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September 23 rd Lecture PowerPoint Presentation
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September 23 rd Lecture

September 23 rd Lecture

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September 23 rd Lecture

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  1. September 23rd Lecture Today’s lecture Mersenne Primes and Perfect Numbers (Marin Mersenne) Gut Reasoning - from NYT 15/0/9/2008 Procedures in Maple The Final Project the midterm on the 25th The Exceptional Lie Group E8

  2. ??? Euclid (3C BCE) and Euler (1707-83): Mersenne Primes and Perfect numbers • For information on odd perfect numbers see • www.austms.org.au/Publ/Gazette/2008/Sep08/CommsRoberts.pdf

  3. Breaking News from www.mersenne.org

  4. One research team has found that how readily people rally their approximate number sense is linked over time to success in even the most advanced and abstruse mathematics courses. Other scientists have shown that preschool children are remarkably good at approximating the impact of adding to or subtracting from large groups of items but are poor at translating the approximate into the specific. Taken together, the new research suggests that math teachers might do well to emphasize the power of the ballpark figure, to focus less on arithmetic precision and more on general reckoning. “When mathematicians and physicists are left alone in a room, one of the games they’ll play is called a Fermi problem, in which they try to figure out the approximate answer to an arbitrary problem,” said Rebecca Saxe, a cognitive neuroscientist at the Massachusetts Institute of Technology who is married to a physicist. “They’ll ask, how many piano tuners are there in Chicago, or what contribution to the ocean’s temperature do fish make, and they’ll try to come up with a plausible answer.” “What this suggests to me,” she added, “is that the people whom we think of as being the most involved in the symbolic part of math intuitively know that they have to practice those other, nonsymbolic, approximating skills.” Yes, but see also http://micromath.wordpress.com/2008/09/16/gut-instincts-surprising-role-in-math/ GUT Reasoning: NYT (16/09/2008)

  5. Procedures are just fancier functions (in Maple attachment) • Calling Sequence • proc (argseq) local nseq; global nseq; options nseq; descriptionstringseq; statseq end proc • proc (argseq)::type; local var1::type1, var2::type2, ...; global nseq; options nseq; description stringseq; statseq end proc • Parameters • argseq - the formal parameter names • type - (optional) an assertion on the type of the returned value • nseq - (optional) the names of local/global variables and the options in effect • var1,var2 - (optional) the names of local variables • type1,type2 - (optional) assertions on the types of local variables • stringseq - description lines for the procedure • statseq - the body of the procedure Procedures in Maple

  6. Examples • > lc := proc( s, u, t, v ) • description "form a linear combination of the arguments"; • s * u + t * v • end proc; (or just end) • lc := proc (s, u, t, v) description "form a linear combination of the arguments"; s*u+t*v end proc > print( lc ); • proc (s, u, t, v) description "form a linear combination of the arguments"; s*u+t*v end proc • > lc( Pi, x, -I, y ); • See Also • envvar, error, Functions, index[procedure], kernelopts, last_name_eval, Operators, parameters, Parameter passing, Procedure options, remember, Procedure type checking, procedure[paramtype], procname, Reading and saving, arg, nargs, return, spec_eval_rules, type[procedure], type[function] Procedures in Maple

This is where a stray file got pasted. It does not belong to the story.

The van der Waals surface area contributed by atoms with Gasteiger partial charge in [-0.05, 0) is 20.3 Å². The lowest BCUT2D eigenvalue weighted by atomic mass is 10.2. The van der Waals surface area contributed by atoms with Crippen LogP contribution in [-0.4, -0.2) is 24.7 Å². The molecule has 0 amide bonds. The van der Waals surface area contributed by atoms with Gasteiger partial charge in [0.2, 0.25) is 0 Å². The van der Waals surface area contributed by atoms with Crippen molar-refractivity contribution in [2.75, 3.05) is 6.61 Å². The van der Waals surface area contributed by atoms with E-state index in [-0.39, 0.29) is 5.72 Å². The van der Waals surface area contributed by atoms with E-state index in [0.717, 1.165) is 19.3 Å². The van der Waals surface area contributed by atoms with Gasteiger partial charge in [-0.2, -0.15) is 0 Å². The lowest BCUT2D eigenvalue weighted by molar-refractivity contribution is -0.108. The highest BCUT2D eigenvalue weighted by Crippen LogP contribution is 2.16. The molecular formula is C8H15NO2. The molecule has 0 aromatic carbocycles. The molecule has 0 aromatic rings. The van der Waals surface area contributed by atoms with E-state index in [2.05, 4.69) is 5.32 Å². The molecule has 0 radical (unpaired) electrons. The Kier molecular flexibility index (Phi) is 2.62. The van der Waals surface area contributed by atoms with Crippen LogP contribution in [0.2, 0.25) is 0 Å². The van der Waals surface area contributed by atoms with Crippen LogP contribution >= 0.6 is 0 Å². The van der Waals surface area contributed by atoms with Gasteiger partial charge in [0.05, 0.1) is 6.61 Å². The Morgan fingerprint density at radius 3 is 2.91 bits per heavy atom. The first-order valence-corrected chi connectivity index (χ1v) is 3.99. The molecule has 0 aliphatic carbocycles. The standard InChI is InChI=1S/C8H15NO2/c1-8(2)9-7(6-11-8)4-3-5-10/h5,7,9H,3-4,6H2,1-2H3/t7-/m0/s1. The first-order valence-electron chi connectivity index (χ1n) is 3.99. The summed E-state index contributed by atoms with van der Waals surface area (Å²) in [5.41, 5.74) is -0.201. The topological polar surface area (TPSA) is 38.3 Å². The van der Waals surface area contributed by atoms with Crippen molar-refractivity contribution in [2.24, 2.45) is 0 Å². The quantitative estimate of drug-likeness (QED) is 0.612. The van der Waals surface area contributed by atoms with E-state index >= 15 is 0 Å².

7. Basic procedures: keeps variables local • With loops and conditional steps: • Calling Sequence • | for <name> | | from <expr> | | by <expr> | | to <expr> | | while <expr> | • do <statement sequence> end do; (or od) • OR • | for <name> | | in <expr> | | while <expr> | • do <statement sequence> end do; • (Note: Phrases located between | | are optional.) • 3. With recursive structure • 4. With more complicated arguments • 5. Using maple.ini files … best learned by example

  8. Inside Math and MathResource Both are mathematics dictionaries on Steroids: They allow you also to obtain output/draw pictures that can be dropped into Word or PowerPoint or Excel, or …. Inside Math (School) and the MathResource (University) We also saw Portrait 4 (Shown below) Its manual is on M2600 webpage

  9. From Inside Math Inside Math and MathResource, II Maths dictionaries on Steroids: n. one of the five regular polyhedra, once imbued with great mystical significance: a cube, a regular tetrahedron, a regular octahedron, a regular dodecahedron, or a regular icosahedron. Johannes Kepler (1571 - 1630) was led to his discovery of the laws of planetary motion and his defence of Copernican astronomy by circum-scribing or inscribing the orbits of the five other known planets around the Platonic solids, with an inscribed or circumscribed circle representing the orbit of the Earth; the results agree with observation, allowing for eccentricity, to within approximately 5%. (OCR from MathResource)

  10. The Final Project To pass, you just have to follow the rules. To get a good mark, you have to show some initiative and add some value. I expect 16-20 power point slides or 10-15 pages in Word which describe (using an appropriate level of mathematical text setting, prose and images) a Maple based exploration of one or more related topics. Examples A handful of the Explorations anywhere inthe Computer as Crucible Two or Three of the Ten Things to Try An essay on the History of Pi Another topic of your own choosing In each case we want to “sign off” with you on the topic before the break. Either with Matt in a Tutorial or by email or in person with me. More on the Taxicab question I asked last week www.durangobill.com/Ramanujan.html and on a generalization http://mathworld.wolfram.com/TaxicabNumber.html